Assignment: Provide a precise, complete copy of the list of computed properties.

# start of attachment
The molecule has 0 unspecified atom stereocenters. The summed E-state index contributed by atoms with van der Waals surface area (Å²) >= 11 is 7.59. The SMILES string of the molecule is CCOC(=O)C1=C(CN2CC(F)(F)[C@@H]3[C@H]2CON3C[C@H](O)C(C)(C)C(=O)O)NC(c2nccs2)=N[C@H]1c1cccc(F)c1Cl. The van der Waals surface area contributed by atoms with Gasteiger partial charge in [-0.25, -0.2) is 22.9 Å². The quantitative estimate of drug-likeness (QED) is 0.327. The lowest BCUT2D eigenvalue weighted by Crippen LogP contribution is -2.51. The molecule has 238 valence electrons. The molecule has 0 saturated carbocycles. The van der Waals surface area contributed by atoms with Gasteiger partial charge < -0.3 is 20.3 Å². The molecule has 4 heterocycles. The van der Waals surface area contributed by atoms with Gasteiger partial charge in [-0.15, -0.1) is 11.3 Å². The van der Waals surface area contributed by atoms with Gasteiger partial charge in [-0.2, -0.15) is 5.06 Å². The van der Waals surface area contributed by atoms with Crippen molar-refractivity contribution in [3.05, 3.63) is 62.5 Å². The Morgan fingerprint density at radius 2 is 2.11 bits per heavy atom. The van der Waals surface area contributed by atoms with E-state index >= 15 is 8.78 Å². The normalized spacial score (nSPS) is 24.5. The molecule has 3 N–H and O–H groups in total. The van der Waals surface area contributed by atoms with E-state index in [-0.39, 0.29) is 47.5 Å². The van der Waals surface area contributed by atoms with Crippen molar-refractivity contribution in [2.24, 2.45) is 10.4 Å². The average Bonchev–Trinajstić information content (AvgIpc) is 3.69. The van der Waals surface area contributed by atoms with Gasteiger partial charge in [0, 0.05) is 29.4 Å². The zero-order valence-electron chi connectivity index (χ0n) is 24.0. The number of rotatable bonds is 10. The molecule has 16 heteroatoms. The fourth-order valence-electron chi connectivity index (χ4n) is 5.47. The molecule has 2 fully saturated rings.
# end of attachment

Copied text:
The molecule has 0 unspecified atom stereocenters. The summed E-state index contributed by atoms with van der Waals surface area (Å²) >= 11 is 7.59. The SMILES string of the molecule is CCOC(=O)C1=C(CN2CC(F)(F)[C@@H]3[C@H]2CON3C[C@H](O)C(C)(C)C(=O)O)NC(c2nccs2)=N[C@H]1c1cccc(F)c1Cl. The van der Waals surface area contributed by atoms with Gasteiger partial charge in [-0.25, -0.2) is 22.9 Å². The quantitative estimate of drug-likeness (QED) is 0.327. The lowest BCUT2D eigenvalue weighted by Crippen LogP contribution is -2.51. The molecule has 238 valence electrons. The molecule has 0 saturated carbocycles. The van der Waals surface area contributed by atoms with Gasteiger partial charge < -0.3 is 20.3 Å². The molecule has 4 heterocycles. The van der Waals surface area contributed by atoms with Gasteiger partial charge in [-0.15, -0.1) is 11.3 Å². The van der Waals surface area contributed by atoms with Gasteiger partial charge in [-0.2, -0.15) is 5.06 Å². The van der Waals surface area contributed by atoms with Crippen molar-refractivity contribution in [3.05, 3.63) is 62.5 Å². The Morgan fingerprint density at radius 2 is 2.11 bits per heavy atom. The van der Waals surface area contributed by atoms with E-state index >= 15 is 8.78 Å². The normalized spacial score (nSPS) is 24.5. The molecule has 3 N–H and O–H groups in total. The van der Waals surface area contributed by atoms with E-state index in [-0.39, 0.29) is 47.5 Å². The van der Waals surface area contributed by atoms with Crippen molar-refractivity contribution in [2.24, 2.45) is 10.4 Å². The average Bonchev–Trinajstić information content (AvgIpc) is 3.69. The van der Waals surface area contributed by atoms with Gasteiger partial charge in [0, 0.05) is 29.4 Å². The zero-order valence-electron chi connectivity index (χ0n) is 24.0. The number of rotatable bonds is 10. The molecule has 16 heteroatoms. The fourth-order valence-electron chi connectivity index (χ4n) is 5.47. The molecule has 2 fully saturated rings.